The Shofar is the ancient trumpet which called the people of God to prayer, repentance, sacrifice and war.


Dated 19th October 2008 14.00 hrs

The life sentence handed down to Anthony Morley, who killed his homosexual lover, then cooked and ate parts of him, has led to a call for the reintroduction of the death penalty for those cases where verdicts are reached on the basis of overwhelming evidence.

Stephen Green, National Director of Christian Voice, said today:

'Many people might have little regard for Morley's victim, Damian Oldfield. They would point to the violence endemic in the homosexual network, the desire amongst some homosexuals for 'rough trade', and they will say that such a thing was bound to happen. And in truth, this is not the first murder from a homosexual pick-up, and it won't be the last.

'Yet Damian Oldfield, despite the psychological flaws which drove him to seek casual sexual encounters, was a man made in the image of God. That makes the abuse he wreaked on himself worse, but it does not negate the sanctity of his life. The Bible says 'a life for a life' because only the life of the murderer can restore the wrong that has been done when innocent blood is shed.

'Morley openly confessed to his crime, and the evidence of it was overwhelming as well. This was not a run-of-the-mill "beyond reasonable doubt" conviction. In such a case, the need for justice and the requirements of compassion for a victim and his family cry out for Morley to be executed.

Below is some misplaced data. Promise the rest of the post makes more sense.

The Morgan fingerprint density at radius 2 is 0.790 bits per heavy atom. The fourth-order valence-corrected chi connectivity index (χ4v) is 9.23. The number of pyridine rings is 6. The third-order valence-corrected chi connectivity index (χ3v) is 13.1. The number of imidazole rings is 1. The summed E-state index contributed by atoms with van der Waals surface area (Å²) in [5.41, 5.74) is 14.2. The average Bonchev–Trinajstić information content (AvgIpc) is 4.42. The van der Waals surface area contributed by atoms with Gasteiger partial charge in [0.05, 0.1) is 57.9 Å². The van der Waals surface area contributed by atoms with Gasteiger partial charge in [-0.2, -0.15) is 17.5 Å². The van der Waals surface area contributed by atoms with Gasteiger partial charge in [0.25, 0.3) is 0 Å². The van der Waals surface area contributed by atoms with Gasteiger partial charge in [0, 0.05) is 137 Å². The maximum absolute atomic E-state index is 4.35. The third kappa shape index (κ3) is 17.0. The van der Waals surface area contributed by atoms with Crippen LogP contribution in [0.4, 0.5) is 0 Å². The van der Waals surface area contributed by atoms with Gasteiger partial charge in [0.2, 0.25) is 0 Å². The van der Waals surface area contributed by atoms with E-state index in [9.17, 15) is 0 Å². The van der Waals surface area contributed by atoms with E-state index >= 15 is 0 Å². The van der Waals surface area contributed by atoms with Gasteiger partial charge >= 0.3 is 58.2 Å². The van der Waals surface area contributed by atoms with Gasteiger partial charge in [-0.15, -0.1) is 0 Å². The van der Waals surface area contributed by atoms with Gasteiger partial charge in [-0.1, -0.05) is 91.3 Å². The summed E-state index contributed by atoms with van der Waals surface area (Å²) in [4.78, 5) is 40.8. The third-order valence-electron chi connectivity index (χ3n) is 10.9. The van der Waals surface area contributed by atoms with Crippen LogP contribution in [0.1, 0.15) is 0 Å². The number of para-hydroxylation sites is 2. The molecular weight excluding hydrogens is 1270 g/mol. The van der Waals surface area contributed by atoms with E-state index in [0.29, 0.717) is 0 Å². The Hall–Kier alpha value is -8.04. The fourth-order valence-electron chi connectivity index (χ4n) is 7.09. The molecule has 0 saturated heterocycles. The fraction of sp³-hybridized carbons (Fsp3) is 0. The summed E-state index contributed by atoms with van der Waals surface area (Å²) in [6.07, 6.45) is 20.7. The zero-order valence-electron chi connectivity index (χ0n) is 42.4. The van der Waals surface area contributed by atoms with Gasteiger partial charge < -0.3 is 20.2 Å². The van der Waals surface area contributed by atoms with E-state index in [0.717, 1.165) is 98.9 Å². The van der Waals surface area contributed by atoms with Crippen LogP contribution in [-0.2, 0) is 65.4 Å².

'In the Christian understanding, upon which our laws are or should be based, the death penalty was given to mankind for perpetuity under God's covenant with Noah. That covenant was sealed with the sign of the rainbow (Genesis 9:12-13).

'I don't like the idea of putting a man to death any more than the worst humanistically-minded liberal. But the other day I saw a glorious rainbow and it reminded me that God's institution of the nation state and of true justice is still in force. We need to remember that putting a properly-convicted murderer to death is a righteous act, not something to be ashamed of.

'The Bible verse says: "Whoso sheddeth man's blood, by man shall his blood be shed" (Genesis 9:6, AV) and it goes on to explain why: "for in the image of God made He man."

'In the sixties, with the abolition of the death penalty in 1965 and the Abortion Act 1967, Parliament took the death penalty away from the guilty, by the state, where it belongs, and imposed it upon the innocent, in the family, where it does not. Both measures were against public opinion and in opposition to the laws of God.

'Banning abortion coupled with the reintroduction of the death penalty for murderers convicted on overwhelming evidence would send out a signal of the true worth of innocent human life. It would rebound in a more compassionate society, and that is a blessing we need urgently today.'